The only problem with this theory is that there are no Byzantine buildings nearby, so it is not clear where the quarriers took the hewn stones. It may be that they found this site to be a good source of stone for building roofs, which they hauled to the Byzantine town of Ayla (Eilat) to cover the houses there.
 

Nahal Netafim

We reached the watershed line, with the drainage basin of Nahal Netafim beyond it. Here, too, the lovely, narrow channel, flanked by upright walls 10 meters high, navigates the line between sandstone and granite, with its hue changing back and forth between pink and dark shades.
When the Israel Trail (with green marking) meets the channel of Nahal Netafim, it turns right, up the riverbed. Here we had two options, and we took advantage of both of them.
First, we continued walking in the channel and passed through a canyon that is about 700 meters long and features a series of little dry waterfalls; colorful intrusions in the walls of the canyon add to the fun. Then we went back to the Israel Trail, which circumvents the canyon from the right and reaches Ein Netafim - a tiny spring whose water drips and flows through little grooves into a man-made trough at the rate of 15 liters per hour. Eventually, the water fills the trough, which is about 2 meters long and about 1 meter wide. Southern maidenhair ferns contribute a fresh green hue to the spring, which is an important source of water for the local wildlife.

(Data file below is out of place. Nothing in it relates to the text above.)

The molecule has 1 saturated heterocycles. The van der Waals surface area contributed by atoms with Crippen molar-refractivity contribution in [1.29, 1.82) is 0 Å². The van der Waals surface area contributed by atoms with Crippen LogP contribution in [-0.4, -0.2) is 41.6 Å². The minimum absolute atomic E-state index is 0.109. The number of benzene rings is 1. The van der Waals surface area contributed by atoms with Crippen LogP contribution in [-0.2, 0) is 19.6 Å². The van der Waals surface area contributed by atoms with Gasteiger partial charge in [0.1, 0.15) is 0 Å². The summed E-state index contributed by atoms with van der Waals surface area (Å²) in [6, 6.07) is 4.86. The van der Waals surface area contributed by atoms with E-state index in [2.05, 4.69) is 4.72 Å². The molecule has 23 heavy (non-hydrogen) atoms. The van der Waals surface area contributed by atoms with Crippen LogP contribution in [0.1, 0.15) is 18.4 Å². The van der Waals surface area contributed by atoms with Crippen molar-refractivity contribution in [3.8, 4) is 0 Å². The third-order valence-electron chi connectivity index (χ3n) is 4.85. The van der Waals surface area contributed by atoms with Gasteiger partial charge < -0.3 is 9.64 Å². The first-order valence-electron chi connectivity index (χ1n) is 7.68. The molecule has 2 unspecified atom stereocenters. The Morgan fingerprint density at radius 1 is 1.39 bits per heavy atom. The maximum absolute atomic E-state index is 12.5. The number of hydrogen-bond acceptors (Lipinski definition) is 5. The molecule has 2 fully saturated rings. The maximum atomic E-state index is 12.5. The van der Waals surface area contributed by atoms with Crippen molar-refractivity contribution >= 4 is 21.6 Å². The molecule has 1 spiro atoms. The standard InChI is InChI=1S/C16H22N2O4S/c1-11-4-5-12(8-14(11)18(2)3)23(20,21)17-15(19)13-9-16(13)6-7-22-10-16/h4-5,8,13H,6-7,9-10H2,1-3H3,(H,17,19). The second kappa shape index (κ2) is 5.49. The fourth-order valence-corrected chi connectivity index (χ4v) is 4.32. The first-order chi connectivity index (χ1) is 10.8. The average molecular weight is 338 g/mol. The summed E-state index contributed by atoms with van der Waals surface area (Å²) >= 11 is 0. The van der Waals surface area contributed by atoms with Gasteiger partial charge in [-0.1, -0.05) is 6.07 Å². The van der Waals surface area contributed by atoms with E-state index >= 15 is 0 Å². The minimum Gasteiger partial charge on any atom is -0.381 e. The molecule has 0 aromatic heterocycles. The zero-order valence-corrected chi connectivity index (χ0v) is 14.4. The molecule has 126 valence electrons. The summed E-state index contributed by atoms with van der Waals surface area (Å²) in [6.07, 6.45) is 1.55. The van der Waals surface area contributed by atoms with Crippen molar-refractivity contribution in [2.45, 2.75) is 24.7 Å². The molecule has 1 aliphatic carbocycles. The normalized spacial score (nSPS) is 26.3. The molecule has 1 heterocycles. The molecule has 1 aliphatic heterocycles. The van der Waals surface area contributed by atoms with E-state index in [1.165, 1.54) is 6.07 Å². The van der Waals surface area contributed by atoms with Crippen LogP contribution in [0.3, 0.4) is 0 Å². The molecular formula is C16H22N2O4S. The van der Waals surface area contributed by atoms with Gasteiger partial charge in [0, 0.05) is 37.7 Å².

After spending a little time at the spring, we climbed the ladder of handles implanted in the rock crevice and then walked up the dirt road to the western border highway (Road No. 12). Here we turned left, toward Mt. Yoash (734 meters above sea level), which rises beside the road. Before the mountain, we followed the Israel Trail as it made a right turn on a narrow ridge separating Nahal Yoash and Nahal Gishron.
 

Nahal Gishron